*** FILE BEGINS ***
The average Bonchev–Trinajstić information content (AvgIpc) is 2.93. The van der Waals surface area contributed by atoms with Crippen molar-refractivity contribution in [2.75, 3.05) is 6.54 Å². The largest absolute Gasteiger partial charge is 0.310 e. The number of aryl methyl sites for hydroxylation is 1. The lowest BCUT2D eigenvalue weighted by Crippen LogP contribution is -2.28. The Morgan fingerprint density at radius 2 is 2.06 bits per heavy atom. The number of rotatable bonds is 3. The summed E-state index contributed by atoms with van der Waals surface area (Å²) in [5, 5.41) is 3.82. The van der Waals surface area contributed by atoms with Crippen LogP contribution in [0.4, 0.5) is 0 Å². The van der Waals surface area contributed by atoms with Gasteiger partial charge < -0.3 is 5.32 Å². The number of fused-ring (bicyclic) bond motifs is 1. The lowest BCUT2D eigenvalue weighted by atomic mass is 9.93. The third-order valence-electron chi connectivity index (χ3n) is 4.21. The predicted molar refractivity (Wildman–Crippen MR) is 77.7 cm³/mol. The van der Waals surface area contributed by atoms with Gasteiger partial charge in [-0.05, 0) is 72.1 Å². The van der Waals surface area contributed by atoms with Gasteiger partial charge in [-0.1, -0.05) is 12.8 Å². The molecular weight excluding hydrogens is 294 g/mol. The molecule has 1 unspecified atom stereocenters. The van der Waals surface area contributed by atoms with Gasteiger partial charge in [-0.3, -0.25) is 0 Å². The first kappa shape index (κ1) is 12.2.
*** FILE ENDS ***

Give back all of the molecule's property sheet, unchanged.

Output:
The average Bonchev–Trinajstić information content (AvgIpc) is 2.93. The van der Waals surface area contributed by atoms with Crippen molar-refractivity contribution in [2.75, 3.05) is 6.54 Å². The largest absolute Gasteiger partial charge is 0.310 e. The number of aryl methyl sites for hydroxylation is 1. The lowest BCUT2D eigenvalue weighted by Crippen LogP contribution is -2.28. The Morgan fingerprint density at radius 2 is 2.06 bits per heavy atom. The number of rotatable bonds is 3. The summed E-state index contributed by atoms with van der Waals surface area (Å²) in [5, 5.41) is 3.82. The van der Waals surface area contributed by atoms with Crippen LogP contribution in [0.4, 0.5) is 0 Å². The van der Waals surface area contributed by atoms with Gasteiger partial charge < -0.3 is 5.32 Å². The number of fused-ring (bicyclic) bond motifs is 1. The lowest BCUT2D eigenvalue weighted by atomic mass is 9.93. The third-order valence-electron chi connectivity index (χ3n) is 4.21. The predicted molar refractivity (Wildman–Crippen MR) is 77.7 cm³/mol. The van der Waals surface area contributed by atoms with Gasteiger partial charge in [-0.05, 0) is 72.1 Å². The van der Waals surface area contributed by atoms with Gasteiger partial charge in [-0.1, -0.05) is 12.8 Å². The molecular weight excluding hydrogens is 294 g/mol. The molecule has 1 unspecified atom stereocenters. The van der Waals surface area contributed by atoms with Gasteiger partial charge in [-0.3, -0.25) is 0 Å². The first kappa shape index (κ1) is 12.2.